As chef Alexandra Guarnaschelli once said, “Food is so heavily connected to memory.” Bringing back memories of one of the joys of flying will surely help passengers adapt to a new travel experience.

WestJet crew member wearing a mask

Editor’s Comment: Wanna fly? Wear a mask – it’s not rocket science!

By General NewsNo Comments

After weeks of confusion as to whether passengers should be wearing masks on commercial flights in the US, one leading regional carrier has finally introduced a zero-tolerance policy. This makes it a requirement for all passengers over the age of two travelling on WestJet to wear a face mask or face covering.

Passengers who don’t comply will face penalties, including being denied boarding which could see an aircraft return to the gate so the passenger can be offloaded and suspended from travelling on any WestJet Group aircraft for up to 12 months.

It’s a hard line that needs to be taken across any commercial flight to avoid the feared second wave of COVID-19. But it seems not all airlines and passengers are using common sense. On a recent Tui flight from Greece to the UK, 16 passengers tested positive for COVID-19 after they flouted the mask-wearing recommendation. The remaining 193 passengers and crew aboard have been asked to self-isolate for 14 days. This situation could so easily have been avoided if all passengers had complied with the recommendation.

The simple protocol can be applied by any airline and explained to any passenger contemplating a flight. WestJet has a straightforward three-stage process: 1) Passengers will be asked to put on the mask in a discussion with cabin crew. 2) Passengers will be given a warning that masks are required, and that compliance is necessary. 3) Passengers will receive notice that non-compliance will result in follow up notification that they will be placed on a non-fly list for 12 months.

With commercial aviation still taking tentative steps back into the air, perhaps it’s time for passengers who have craved the opportunity to fly to use their head and follow the advice of the cabin crew. We all want air travel to be like it was but, until then, we need to pull together and support the airline staff in the cabin.

WestJet crew member wearing a mask
Passenger checks in using QR code on phone

Collins Aerospace eliminates the need for touching airport kiosks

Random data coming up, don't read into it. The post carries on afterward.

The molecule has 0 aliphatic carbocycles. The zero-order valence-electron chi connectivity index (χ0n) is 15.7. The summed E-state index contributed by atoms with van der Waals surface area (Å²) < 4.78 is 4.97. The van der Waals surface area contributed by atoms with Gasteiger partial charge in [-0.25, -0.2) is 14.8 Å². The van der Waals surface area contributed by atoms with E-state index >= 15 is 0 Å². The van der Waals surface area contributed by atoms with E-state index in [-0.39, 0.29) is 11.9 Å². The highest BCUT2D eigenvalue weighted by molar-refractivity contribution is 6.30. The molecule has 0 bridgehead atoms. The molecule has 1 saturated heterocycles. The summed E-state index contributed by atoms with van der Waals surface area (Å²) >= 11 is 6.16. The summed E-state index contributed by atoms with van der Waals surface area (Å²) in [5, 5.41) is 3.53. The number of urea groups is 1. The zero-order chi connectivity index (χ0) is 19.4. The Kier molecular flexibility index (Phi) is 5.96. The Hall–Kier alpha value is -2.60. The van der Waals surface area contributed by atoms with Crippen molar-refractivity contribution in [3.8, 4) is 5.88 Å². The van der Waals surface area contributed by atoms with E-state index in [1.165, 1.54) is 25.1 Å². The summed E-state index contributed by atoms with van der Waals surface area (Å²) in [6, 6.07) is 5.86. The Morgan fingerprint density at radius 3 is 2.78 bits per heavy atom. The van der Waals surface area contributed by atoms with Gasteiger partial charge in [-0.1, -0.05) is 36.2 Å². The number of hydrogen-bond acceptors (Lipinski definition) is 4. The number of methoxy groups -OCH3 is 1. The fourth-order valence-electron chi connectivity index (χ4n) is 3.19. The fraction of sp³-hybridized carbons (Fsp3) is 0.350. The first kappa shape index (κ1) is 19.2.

By Featured, General NewsNo Comments

Collins Aerospace Systems, a Raytheon Technologies business is eliminating the need to physically touch kiosk screens during airport check-in and baggage drops. The company’s new Kiosk Connect solution provides the first full, end-to-end, contactless airport journey — a high demand as passengers return to travel.

By simply scanning a QR code with their mobile device, passengers can quickly connect to a common use kiosk using either the airport’s public Wi-Fi or the kiosk’s built-in Wi-Fi, with no requirement to download any apps. From there, users complete the check-in process on their phones and produce boarding passes and bag tags without ever touching the kiosk screen.

“When combined with our secure biometric solutions and self-service airport products, this new feature enables travelers to experience a contactless airport journey all the way from check-in to boarding,” said LeAnn Ridgeway, vice president and general manager, Information Management Services for Collins Aerospace. “As we work to help the aviation industry rebuild passenger confidence in flying, it’s incredibly important to us to provide solutions to improve safety and which are easy to use.”

Collins Aerospace’s ARINC SelfPass system is able to complete a passenger’s contactless journey through the use of a single token ID driven by secure biometrics. SelfPass can be applied to multiple points in the process, including check-in, immigration and security, lounge access and boarding. Each step can be completed in a matter of seconds with no need to present traditional boarding and identification documents. Air travellers simply step up to the camera for a facial match against the biometrics database then proceed.

Passenger checks in using QR code on phone